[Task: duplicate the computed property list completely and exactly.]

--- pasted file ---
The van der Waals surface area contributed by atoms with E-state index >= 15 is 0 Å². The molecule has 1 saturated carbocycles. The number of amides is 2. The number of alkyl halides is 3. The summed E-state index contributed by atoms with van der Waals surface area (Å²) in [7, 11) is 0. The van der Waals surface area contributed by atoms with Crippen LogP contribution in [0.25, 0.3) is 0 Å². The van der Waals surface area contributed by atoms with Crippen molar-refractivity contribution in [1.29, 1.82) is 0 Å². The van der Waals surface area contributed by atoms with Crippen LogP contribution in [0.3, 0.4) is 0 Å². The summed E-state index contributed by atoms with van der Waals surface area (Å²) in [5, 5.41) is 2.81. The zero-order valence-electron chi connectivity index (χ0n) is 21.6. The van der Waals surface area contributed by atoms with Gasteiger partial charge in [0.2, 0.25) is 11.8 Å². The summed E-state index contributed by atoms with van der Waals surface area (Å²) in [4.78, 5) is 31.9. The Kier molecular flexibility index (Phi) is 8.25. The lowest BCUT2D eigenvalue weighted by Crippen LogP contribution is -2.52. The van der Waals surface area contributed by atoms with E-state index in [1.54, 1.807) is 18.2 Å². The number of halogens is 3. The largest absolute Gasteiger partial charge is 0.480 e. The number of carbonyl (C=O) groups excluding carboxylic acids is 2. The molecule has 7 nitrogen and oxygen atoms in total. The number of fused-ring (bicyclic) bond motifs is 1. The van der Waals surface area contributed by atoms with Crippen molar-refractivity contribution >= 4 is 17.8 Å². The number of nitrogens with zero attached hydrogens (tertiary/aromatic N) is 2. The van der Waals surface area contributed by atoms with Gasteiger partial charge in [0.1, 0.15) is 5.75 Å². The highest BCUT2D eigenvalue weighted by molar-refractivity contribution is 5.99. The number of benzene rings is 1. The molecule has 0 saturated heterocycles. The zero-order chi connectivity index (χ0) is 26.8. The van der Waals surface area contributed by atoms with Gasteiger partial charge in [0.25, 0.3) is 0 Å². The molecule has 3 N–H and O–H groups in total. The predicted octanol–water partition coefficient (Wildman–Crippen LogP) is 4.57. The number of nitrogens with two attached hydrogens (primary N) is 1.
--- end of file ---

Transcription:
The van der Waals surface area contributed by atoms with E-state index >= 15 is 0 Å². The molecule has 1 saturated carbocycles. The number of amides is 2. The number of alkyl halides is 3. The summed E-state index contributed by atoms with van der Waals surface area (Å²) in [7, 11) is 0. The van der Waals surface area contributed by atoms with Crippen LogP contribution in [0.25, 0.3) is 0 Å². The van der Waals surface area contributed by atoms with Crippen molar-refractivity contribution in [1.29, 1.82) is 0 Å². The van der Waals surface area contributed by atoms with Crippen LogP contribution in [0.3, 0.4) is 0 Å². The summed E-state index contributed by atoms with van der Waals surface area (Å²) in [5, 5.41) is 2.81. The zero-order valence-electron chi connectivity index (χ0n) is 21.6. The van der Waals surface area contributed by atoms with Gasteiger partial charge in [0.2, 0.25) is 11.8 Å². The summed E-state index contributed by atoms with van der Waals surface area (Å²) in [4.78, 5) is 31.9. The Kier molecular flexibility index (Phi) is 8.25. The lowest BCUT2D eigenvalue weighted by Crippen LogP contribution is -2.52. The van der Waals surface area contributed by atoms with E-state index in [1.54, 1.807) is 18.2 Å². The number of halogens is 3. The largest absolute Gasteiger partial charge is 0.480 e. The number of carbonyl (C=O) groups excluding carboxylic acids is 2. The molecule has 7 nitrogen and oxygen atoms in total. The number of fused-ring (bicyclic) bond motifs is 1. The van der Waals surface area contributed by atoms with Crippen molar-refractivity contribution >= 4 is 17.8 Å². The number of nitrogens with zero attached hydrogens (tertiary/aromatic N) is 2. The van der Waals surface area contributed by atoms with Gasteiger partial charge in [0.1, 0.15) is 5.75 Å². The highest BCUT2D eigenvalue weighted by molar-refractivity contribution is 5.99. The number of benzene rings is 1. The molecule has 0 saturated heterocycles. The zero-order chi connectivity index (χ0) is 26.8. The van der Waals surface area contributed by atoms with Gasteiger partial charge in [0.25, 0.3) is 0 Å². The molecule has 3 N–H and O–H groups in total. The predicted octanol–water partition coefficient (Wildman–Crippen LogP) is 4.57. The number of nitrogens with two attached hydrogens (primary N) is 1.